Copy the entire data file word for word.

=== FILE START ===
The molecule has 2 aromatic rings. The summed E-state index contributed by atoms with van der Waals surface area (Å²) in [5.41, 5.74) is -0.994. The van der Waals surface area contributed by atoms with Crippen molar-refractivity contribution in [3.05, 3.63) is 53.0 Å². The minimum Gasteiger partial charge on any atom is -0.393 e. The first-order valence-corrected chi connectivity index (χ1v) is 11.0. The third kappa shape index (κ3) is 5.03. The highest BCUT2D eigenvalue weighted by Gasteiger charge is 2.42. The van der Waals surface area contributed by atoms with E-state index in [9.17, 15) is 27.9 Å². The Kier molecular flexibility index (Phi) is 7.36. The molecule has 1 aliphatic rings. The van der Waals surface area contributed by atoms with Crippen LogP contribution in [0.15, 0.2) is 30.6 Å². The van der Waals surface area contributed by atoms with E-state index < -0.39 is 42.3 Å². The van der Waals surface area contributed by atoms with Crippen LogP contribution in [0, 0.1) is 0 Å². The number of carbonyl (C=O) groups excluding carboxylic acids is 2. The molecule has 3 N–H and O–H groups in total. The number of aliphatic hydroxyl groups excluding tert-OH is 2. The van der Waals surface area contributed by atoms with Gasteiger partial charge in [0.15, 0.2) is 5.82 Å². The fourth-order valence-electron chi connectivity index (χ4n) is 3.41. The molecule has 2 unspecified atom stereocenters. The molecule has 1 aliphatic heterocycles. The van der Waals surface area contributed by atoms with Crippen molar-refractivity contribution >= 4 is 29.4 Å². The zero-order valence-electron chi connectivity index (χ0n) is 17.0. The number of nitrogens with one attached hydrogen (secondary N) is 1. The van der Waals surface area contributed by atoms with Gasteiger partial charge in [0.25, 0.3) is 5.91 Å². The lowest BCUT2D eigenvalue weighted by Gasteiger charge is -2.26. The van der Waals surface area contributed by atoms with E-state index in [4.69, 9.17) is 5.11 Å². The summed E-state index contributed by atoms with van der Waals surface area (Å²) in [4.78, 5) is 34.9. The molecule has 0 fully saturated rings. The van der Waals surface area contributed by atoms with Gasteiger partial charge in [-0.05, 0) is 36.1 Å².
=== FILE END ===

The molecule has 2 aromatic rings. The summed E-state index contributed by atoms with van der Waals surface area (Å²) in [5.41, 5.74) is -0.994. The van der Waals surface area contributed by atoms with Crippen molar-refractivity contribution in [3.05, 3.63) is 53.0 Å². The minimum Gasteiger partial charge on any atom is -0.393 e. The first-order valence-corrected chi connectivity index (χ1v) is 11.0. The third kappa shape index (κ3) is 5.03. The highest BCUT2D eigenvalue weighted by Gasteiger charge is 2.42. The van der Waals surface area contributed by atoms with E-state index in [9.17, 15) is 27.9 Å². The Kier molecular flexibility index (Phi) is 7.36. The molecule has 1 aliphatic rings. The van der Waals surface area contributed by atoms with Crippen LogP contribution in [0.15, 0.2) is 30.6 Å². The van der Waals surface area contributed by atoms with E-state index < -0.39 is 42.3 Å². The van der Waals surface area contributed by atoms with Crippen LogP contribution in [0, 0.1) is 0 Å². The number of carbonyl (C=O) groups excluding carboxylic acids is 2. The molecule has 3 N–H and O–H groups in total. The number of aliphatic hydroxyl groups excluding tert-OH is 2. The van der Waals surface area contributed by atoms with Gasteiger partial charge in [0.15, 0.2) is 5.82 Å². The fourth-order valence-electron chi connectivity index (χ4n) is 3.41. The molecule has 2 unspecified atom stereocenters. The molecule has 1 aliphatic heterocycles. The van der Waals surface area contributed by atoms with Crippen molar-refractivity contribution >= 4 is 29.4 Å². The zero-order valence-electron chi connectivity index (χ0n) is 17.0. The number of nitrogens with one attached hydrogen (secondary N) is 1. The van der Waals surface area contributed by atoms with Gasteiger partial charge in [0.25, 0.3) is 5.91 Å². The lowest BCUT2D eigenvalue weighted by Gasteiger charge is -2.26. The van der Waals surface area contributed by atoms with E-state index in [4.69, 9.17) is 5.11 Å². The summed E-state index contributed by atoms with van der Waals surface area (Å²) in [4.78, 5) is 34.9. The molecule has 0 fully saturated rings. The van der Waals surface area contributed by atoms with Gasteiger partial charge in [-0.05, 0) is 36.1 Å².